Enjoy having lunch out in the sun? In New Jersey, you’ll be able to do it for at least another couple of years.
gov. Phil Murphy signed a bill Wednesday extending pandemic-era permissions for restaurants, bars, distilleries, and breweries to use outdoor spaces through November 2024. The permissions were set to expire in November of this year under a previous bill.
New Jersey first loosened restrictions on outdoor dining via executive order amid 2020’s indoor capacity limits — which followed shutdowns that saw eateries restricted to takeout only for months.
The bill allows the use of tents, canopies, umbrellas, tables, chairs, and other fixtures on private property or adjacent spaces, like sidewalks, that have been designated by municipalities. Participating businesses still need to get approvals through municipal offices, but the extension of a restaurant or bar into an outdoor space while the law is in effect doesn’t require a zoning variance — which can take months for a business to secure, if it’s approved at all
The bill also extends the time period for special permits allowing liquor sales in the outdoor spaces.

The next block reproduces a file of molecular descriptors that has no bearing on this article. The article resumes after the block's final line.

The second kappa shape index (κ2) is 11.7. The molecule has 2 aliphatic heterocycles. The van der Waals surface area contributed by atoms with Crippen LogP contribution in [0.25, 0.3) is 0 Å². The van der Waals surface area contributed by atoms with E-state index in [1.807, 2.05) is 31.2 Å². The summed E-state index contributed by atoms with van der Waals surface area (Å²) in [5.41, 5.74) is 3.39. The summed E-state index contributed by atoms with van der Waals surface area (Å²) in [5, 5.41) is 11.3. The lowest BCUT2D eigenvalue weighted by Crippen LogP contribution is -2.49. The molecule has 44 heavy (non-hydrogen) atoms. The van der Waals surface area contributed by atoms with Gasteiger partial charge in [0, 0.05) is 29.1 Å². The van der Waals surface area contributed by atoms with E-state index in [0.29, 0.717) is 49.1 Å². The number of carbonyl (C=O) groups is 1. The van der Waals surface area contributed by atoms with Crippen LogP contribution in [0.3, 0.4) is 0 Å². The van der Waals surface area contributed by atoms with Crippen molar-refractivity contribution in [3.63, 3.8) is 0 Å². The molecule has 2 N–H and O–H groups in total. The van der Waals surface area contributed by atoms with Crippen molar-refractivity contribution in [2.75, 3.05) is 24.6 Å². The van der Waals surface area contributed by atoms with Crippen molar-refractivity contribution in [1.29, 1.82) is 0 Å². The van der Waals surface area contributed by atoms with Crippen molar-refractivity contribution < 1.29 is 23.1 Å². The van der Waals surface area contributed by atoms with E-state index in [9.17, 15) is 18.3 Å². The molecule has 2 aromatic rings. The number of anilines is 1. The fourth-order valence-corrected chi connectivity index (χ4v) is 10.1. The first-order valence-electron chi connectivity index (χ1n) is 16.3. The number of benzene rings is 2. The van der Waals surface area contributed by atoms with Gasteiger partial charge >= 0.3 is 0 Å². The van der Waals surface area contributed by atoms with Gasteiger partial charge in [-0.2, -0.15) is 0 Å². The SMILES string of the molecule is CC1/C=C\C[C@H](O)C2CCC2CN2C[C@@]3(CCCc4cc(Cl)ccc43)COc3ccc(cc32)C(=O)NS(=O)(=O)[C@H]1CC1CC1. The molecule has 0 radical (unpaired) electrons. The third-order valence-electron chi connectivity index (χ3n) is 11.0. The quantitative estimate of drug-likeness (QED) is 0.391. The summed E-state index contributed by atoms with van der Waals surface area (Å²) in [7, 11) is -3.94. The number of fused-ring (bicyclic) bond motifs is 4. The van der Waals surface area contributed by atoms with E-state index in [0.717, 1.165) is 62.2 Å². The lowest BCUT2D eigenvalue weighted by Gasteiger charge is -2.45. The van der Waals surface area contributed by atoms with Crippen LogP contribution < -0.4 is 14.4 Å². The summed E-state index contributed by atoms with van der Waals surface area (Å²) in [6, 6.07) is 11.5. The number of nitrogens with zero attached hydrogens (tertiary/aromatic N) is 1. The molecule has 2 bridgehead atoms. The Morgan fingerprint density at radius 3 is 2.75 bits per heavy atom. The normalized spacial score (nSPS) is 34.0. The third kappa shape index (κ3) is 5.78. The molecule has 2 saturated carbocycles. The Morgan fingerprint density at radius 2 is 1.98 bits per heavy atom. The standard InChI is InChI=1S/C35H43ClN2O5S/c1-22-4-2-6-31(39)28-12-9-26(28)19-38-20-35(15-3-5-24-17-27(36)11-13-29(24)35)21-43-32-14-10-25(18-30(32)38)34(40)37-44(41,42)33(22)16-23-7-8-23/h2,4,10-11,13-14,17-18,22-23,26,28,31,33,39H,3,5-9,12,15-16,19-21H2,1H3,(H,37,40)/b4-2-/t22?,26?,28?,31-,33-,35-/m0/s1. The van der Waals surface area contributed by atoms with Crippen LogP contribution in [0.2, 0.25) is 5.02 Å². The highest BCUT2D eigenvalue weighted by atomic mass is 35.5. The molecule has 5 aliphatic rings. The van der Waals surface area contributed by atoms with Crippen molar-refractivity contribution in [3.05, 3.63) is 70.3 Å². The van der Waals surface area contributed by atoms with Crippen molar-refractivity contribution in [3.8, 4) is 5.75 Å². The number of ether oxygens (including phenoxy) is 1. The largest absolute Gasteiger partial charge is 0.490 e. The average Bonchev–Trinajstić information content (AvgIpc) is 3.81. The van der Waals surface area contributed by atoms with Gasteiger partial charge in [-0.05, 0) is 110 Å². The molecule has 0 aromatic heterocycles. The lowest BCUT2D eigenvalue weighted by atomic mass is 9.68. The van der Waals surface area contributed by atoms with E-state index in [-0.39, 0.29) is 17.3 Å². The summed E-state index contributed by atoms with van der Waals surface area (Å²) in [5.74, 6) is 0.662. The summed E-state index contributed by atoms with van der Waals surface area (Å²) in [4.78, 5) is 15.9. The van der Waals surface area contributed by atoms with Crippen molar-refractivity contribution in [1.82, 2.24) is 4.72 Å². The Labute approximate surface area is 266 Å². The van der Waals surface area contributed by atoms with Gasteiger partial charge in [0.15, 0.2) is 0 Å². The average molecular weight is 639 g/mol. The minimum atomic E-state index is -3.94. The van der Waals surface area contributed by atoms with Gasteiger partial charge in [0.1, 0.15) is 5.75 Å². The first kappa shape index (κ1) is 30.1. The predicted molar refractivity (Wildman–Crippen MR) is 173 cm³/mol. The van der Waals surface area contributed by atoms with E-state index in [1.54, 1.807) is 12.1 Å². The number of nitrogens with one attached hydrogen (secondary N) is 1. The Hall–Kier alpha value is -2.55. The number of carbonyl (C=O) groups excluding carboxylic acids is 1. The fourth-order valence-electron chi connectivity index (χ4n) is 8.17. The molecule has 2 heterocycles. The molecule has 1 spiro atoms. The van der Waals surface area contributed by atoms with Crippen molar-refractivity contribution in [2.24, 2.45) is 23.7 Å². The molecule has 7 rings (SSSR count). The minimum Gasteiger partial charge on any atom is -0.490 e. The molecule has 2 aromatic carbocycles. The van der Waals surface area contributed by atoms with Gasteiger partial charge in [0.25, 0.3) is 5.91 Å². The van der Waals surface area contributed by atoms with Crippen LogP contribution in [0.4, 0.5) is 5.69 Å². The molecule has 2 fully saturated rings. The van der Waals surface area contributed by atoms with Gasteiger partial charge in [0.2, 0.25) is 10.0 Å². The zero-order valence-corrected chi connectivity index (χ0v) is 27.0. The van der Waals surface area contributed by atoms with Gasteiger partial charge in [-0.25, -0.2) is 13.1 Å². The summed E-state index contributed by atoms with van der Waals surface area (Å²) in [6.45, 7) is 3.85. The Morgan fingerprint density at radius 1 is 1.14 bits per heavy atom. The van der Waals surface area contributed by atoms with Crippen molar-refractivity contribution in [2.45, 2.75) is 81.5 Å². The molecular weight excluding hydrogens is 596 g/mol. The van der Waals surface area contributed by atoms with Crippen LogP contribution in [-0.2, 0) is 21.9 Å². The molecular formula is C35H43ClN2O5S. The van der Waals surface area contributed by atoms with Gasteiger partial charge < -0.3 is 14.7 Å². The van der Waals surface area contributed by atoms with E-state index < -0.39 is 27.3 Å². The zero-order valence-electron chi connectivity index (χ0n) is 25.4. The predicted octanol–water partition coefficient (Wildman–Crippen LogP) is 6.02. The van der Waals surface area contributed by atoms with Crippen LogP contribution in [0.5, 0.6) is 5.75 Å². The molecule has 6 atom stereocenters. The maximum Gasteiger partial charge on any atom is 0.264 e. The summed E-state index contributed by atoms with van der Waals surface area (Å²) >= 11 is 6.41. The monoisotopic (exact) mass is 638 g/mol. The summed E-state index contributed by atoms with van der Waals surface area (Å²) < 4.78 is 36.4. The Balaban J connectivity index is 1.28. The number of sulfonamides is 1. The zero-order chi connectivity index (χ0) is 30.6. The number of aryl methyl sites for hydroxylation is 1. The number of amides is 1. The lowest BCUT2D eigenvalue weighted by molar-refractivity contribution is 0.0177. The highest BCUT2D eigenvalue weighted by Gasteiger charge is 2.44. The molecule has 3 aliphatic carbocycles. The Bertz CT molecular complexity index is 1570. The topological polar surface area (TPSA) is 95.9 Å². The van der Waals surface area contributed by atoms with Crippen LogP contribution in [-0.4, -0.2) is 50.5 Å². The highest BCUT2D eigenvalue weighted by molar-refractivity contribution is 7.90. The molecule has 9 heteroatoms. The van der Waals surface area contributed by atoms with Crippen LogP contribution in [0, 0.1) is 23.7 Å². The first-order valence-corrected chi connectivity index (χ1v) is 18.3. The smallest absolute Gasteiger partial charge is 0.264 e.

Murphy signed the bill at Vesta Wood-Fired in East Rutherford on Wednesday. Both houses of the state Legislature approved it in late June. Two assembly members didn’t vote, but no legislators voted against the measure.
“I can’t think of a better idea than eating outside, even when there’s no tent and the sun is blazing on your head,” US Rep. Bill Pascrell Jr. said at the signing.
State Sen. Paul Sarlo, the bill’s primary sponsor, described the measure as one that marked a transition from “necessity to flexibility.” Businesses needed more options in the pandemic, but now that same flexibility is helping them recover and thrive, he said.
“How great is it to be here, (for instance) celebrating a baby shower while your neighbor’s having a cup of coffee on his front stoop. That’s what New Jersey is all about.”
Sarlo also said he’d support a permanent extension of the state framework for outdoor dining. Murphy told him to “color me open-minded to making this part of the furniture forever.”
Still, support for outdoor dining hasn’t been universal. Ringwood Mayor Susan Knudsen told NorthJersey.com this March that outdoor dining areas have become roadblocks, and sacrificed parking spaces that cost retailers business. Yet a councilman for the same town, Paul Vagianos, said at the time outdoor dining attracts people to town — benefiting restaurants and retailers alike.
A lawsuit recently filed by 35 people in New York City seeks to end the outdoor dining program there, blaming it for noise, traffic, garbage, and blocking city streets, ABC7 reports.
New Jersey formally ended its public health emergency for the coronavirus pandemic in March, though a separate state of emergency declaration smoothing the process for distributing federal funds remains in effect. A state of emergency in New York remains in effect.